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What the Oldest Man in the World Can Teach You About Longevity

Yesterday was the birthday for the oldest man in the world. He turned a spry 113 years old. (That’s 41,273 days for the numerically inclined). If you want to live until 107 like me, it may be useful to see what tricks / tips could be learned from this guy.

Tips for living longer than 100 years

1. Eat a healthy diet

2. Abstain from alcohol

3. Drink milk every afternoon

4. Avoid cigarettes

5. Eat a lot of good food

6. Avoid snacks

7. Be happy

8. Have good genes

The secret to long life?

From this guy’s advice, the secret is that there is no secret. Everyone knows you should eat well, avoid bad things, and get lucky. Darn. I was hoping there would be more to it.

I try to eat healthy, don’t smoke, and am generally happy. Not certain if I have good genes, but I’ve managed to joggle this many years. I don’t avoid snacks or alcohol so I hope those aren’t crucial.

It’s a bit surprising that Exercising did not make it on his list. There is enough science to support it as one of the key activities to living for a long time. When I hit 100, I am going to joggle a marathon.

As a side note, the oldest person in the world is 115 year old Edna Parker. She lives in a nursing home in Indiana.

What do you think are the keys to living a long life? Leave your thoughts below.

This Post Has 6 Comments
  1. Hmmm…just thinking, and maybe this is one of my many really random thoughts, but I wonder if it’s possible that the secret to living a long life, if there is a secret, is taking care of sick people (in addition to doing the healthy things we all know to do). Typically, we avoid sick people so we don’t get sick. And, of course, that makes sense, but maybe if while we’re young and healthy and have stronger immune systems we spent more time helping and caring for sick people we would be happier and ultimately healthier. Happier b/c there’s something mysteriously fulfilling about helping people when they’re weak and/or feeling too lousy to care well for themselves. Healthier b/c while caring for the sick, we may become sick, but while strong, young and healthy, the exposure and contact with the bacteria or virus or whatever will only work to further build and strengthen our immunity. Seems like this would better prepare us for later years when our immunity is weaker and we are more likely to be taken out by typically non life-threatening viruses. I don’t know, I’m not a medical professional, but it makes sense to me while I’m sitting here thinking about it.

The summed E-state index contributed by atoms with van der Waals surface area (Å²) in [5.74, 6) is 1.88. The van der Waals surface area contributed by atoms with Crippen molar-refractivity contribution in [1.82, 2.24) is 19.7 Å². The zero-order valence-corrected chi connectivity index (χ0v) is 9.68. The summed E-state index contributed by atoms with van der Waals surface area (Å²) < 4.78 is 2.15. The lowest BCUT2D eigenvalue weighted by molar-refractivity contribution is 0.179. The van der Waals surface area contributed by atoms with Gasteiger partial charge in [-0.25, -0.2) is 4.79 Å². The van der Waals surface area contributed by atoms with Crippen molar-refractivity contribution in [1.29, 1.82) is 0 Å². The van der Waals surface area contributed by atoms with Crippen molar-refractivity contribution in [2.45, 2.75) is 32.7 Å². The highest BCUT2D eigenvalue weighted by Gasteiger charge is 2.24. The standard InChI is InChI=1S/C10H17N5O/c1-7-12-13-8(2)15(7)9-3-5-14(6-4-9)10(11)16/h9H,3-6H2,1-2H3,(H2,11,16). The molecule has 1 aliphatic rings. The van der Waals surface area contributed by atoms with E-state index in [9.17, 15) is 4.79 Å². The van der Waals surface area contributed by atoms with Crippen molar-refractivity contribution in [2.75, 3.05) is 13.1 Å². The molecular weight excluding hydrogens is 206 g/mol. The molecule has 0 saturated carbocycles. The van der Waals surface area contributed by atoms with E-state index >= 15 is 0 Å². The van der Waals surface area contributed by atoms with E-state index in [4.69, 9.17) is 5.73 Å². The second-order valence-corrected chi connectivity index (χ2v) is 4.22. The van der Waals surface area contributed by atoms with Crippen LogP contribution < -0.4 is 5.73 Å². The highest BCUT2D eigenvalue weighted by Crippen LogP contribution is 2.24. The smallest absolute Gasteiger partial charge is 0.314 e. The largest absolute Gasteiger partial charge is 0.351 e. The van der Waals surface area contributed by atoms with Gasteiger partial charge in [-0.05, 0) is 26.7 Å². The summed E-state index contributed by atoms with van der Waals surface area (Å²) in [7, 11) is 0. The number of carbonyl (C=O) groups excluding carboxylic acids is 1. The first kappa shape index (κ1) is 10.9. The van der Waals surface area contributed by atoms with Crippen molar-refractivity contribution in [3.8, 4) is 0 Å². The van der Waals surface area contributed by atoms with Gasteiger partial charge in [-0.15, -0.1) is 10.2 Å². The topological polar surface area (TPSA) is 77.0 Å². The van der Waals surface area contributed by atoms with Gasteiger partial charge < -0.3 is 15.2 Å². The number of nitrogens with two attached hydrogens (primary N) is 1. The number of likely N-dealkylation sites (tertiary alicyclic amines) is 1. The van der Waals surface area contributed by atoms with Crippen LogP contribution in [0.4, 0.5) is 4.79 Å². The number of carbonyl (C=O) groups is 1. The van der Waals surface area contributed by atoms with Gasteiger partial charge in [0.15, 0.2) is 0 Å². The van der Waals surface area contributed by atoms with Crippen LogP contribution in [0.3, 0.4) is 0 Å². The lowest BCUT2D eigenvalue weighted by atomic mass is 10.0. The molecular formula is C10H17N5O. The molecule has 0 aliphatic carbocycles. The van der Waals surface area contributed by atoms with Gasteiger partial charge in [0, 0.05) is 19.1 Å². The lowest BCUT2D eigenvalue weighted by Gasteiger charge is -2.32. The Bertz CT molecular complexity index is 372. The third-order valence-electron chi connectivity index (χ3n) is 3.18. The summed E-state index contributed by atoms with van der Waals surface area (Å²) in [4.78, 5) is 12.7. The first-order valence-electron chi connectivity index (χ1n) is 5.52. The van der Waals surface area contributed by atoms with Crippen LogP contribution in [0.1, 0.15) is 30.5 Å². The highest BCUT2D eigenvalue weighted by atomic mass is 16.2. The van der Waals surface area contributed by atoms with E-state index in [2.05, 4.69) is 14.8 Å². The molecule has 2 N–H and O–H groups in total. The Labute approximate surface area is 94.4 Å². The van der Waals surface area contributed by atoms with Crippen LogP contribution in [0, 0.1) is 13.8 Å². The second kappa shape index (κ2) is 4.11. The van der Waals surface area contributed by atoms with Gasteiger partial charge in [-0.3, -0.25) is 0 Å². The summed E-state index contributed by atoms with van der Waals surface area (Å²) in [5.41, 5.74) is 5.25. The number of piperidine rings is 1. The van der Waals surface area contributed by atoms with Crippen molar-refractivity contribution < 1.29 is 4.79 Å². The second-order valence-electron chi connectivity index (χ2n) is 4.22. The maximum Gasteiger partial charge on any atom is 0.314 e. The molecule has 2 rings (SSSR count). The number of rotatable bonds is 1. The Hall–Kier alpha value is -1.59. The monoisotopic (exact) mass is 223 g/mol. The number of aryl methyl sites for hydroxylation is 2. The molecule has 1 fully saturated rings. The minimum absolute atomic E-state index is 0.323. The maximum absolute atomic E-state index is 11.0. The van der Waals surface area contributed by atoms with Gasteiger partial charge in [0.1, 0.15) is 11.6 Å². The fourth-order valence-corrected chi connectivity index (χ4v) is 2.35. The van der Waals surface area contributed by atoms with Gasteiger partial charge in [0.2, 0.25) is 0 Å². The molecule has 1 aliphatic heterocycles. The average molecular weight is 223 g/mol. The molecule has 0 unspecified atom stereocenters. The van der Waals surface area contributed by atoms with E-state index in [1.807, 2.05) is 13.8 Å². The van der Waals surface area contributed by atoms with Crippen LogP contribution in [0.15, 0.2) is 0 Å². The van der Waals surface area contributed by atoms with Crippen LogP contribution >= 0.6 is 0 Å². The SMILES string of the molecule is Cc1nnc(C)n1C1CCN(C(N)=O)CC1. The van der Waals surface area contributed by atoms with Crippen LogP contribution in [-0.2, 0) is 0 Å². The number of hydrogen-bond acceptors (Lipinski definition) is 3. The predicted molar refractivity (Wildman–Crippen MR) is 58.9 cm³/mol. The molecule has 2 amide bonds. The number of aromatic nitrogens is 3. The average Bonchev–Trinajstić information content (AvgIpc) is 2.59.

2. I think you might have something there. I would imagine you could check into the life expectancy of people like doctors, nurses, etc. to see if they live any longer than other people.

    I’d be surprised but I guess it’s possible.

  3. Maybe, but I know a lot of drs and nurses who don’t do a lot of other healthy things. I guess to test it, I’d have to find a number of them that do.

    If my musings hold any truth, I should be having my immunity made stronger today since one of my kids woke with the stomach flu this morning. ๐Ÿ™‚

  4. Ah yes. In a scientific study of this sort they would control for factors like lifestyle, income, etc. That way you don’t include people who smoke cigarettes for example.

    Depending on the type of illness it is, your child’s sickness should improve your immunity. However, if you’ve already been exposed to that virus before it really won’t have much effect.

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